15. 15.  LIKERT: ◦ The Likert Scale is an ordered, one-dimensional scale from which respondents choose one option that best aligns with their view. ◦ There are typically between four and seven options. Five is very common (see arguments about this below). ◦ All options usually have labels, although sometimes only a few are offered and the others are implied. ◦ A common form is an assertion, with which the person may agree or disagree to varying degrees. ◦ In scoring, numbers are usually assigned to each option (such as 1 to 5). ◦ The Likert scale is also called the summative scale, as the result of a questionnaire is often achieved by summing numerical assignments to the responses given.Likert and Thustone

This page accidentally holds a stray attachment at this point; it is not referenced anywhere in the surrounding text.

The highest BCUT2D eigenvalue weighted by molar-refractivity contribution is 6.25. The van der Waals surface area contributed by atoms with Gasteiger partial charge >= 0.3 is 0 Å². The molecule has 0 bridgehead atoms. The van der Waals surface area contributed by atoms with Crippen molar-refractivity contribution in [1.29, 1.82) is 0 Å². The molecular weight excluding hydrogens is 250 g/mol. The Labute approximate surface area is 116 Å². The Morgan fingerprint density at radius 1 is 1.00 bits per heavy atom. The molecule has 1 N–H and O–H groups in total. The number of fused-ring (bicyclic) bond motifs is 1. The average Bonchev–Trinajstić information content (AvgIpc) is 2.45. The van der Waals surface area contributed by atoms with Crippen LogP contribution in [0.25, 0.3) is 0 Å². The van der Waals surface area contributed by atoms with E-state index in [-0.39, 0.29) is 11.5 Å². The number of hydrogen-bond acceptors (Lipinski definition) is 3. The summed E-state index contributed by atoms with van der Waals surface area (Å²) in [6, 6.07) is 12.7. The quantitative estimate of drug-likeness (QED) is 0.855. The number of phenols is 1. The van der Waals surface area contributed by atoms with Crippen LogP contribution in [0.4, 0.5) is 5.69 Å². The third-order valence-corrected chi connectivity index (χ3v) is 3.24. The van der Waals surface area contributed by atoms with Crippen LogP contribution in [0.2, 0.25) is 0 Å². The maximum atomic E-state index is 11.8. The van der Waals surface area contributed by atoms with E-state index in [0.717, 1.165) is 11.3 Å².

16. 16.  LIKERT: (examples)  5-point traditional likert scale: Strongly Tend to Neutral Tend to Strongly Agree Agree Disagree Disagree I like going to Chinese restaurants  5-point Likert-type scale, not all labeled: Good - Neutral - Bad When I think about Chinese restaurants I feel  6-point Likert-type scale: Never Infrequently Seldom Sometimes Frequently AlwaysI feel happy whenentering a ChineseRestaurant Likert and Thustone
  17. 17.  LIKERT: Question selection Questions may be selected by a mathematical process, as follows: ◦ Generate a lot of questions -- more than you need. ◦ Get a group of judges to score the questionnaire. ◦ Sum the scores for all items. ◦ Calculate the intercorrelations between all pairs of items. ◦ Reject questions that have a low correlation with the sum of the scores. ◦ For each item, calculate the t-value for the top quarter and bottom quarter of the judges and reject questions with lower t-values (higher t-values show questions with higher discrimination).Likert and Thustone